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Opinion
Leonid Bershidsky

Putin Is Losing Russia’s Far East

The Kremlin is throwing money at a strategically important region. That isn’t buying loyalty.

It doesn’t reach to Moscow.

It doesn’t reach to Moscow.

Photographer: Andrey Rudakov/Bloomberg

Less than two weeks ago, Russian President Vladimir Putin touted to an audience of Asian leaders the success of his policies in revitalizing Russia’s Far East. Since that speech, Kremlin-backed candidates have failed to win gubernatorial elections in the two biggest Far Eastern regions, throwing into doubt Putin’s control over the vast, strategically important lands that lie closer to Tokyo, Seoul and Beijing than to Moscow.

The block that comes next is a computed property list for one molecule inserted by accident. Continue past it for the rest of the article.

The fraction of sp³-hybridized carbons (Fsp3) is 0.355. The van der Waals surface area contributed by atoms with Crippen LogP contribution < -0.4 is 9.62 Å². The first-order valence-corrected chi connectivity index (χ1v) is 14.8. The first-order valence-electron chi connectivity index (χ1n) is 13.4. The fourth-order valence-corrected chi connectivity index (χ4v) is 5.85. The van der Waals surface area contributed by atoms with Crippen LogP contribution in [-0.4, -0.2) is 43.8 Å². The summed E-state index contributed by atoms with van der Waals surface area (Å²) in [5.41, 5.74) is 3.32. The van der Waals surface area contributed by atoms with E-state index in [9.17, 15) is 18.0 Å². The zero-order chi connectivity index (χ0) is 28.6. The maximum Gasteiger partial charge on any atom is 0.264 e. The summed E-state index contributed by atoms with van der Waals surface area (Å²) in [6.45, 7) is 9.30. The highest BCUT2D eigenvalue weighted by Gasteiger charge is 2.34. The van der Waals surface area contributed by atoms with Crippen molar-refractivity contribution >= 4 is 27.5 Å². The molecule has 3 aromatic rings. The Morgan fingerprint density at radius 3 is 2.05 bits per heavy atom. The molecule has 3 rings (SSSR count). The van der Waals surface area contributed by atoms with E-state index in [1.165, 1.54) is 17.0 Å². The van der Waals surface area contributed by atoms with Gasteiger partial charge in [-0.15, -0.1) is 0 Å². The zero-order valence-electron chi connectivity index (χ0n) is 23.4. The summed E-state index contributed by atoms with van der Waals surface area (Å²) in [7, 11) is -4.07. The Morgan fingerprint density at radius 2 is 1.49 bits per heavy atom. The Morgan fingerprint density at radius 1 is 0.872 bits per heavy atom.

In the last five years, Putin bragged to Chinese President Xi Jinping, Japanese Prime Minister Shinzo Abe and South Korean Prime Minister Lee Nak-yeon at the Eastern Economic Forum in Vladivostok, industrial output in the Russian Far East has increased by almost 22 percent. Thanks to government development programs, he said, 130 new companies have been launched and 16,000 jobs created. He could have added another talking point: In 2017, the Far East, comprising nine of Russia’s 93 constituent regions (95 if one counts the two created by the Crimea annexation), led Russia in private-sector investment, attracting 1.2 trillion rubles ($18.4 billion).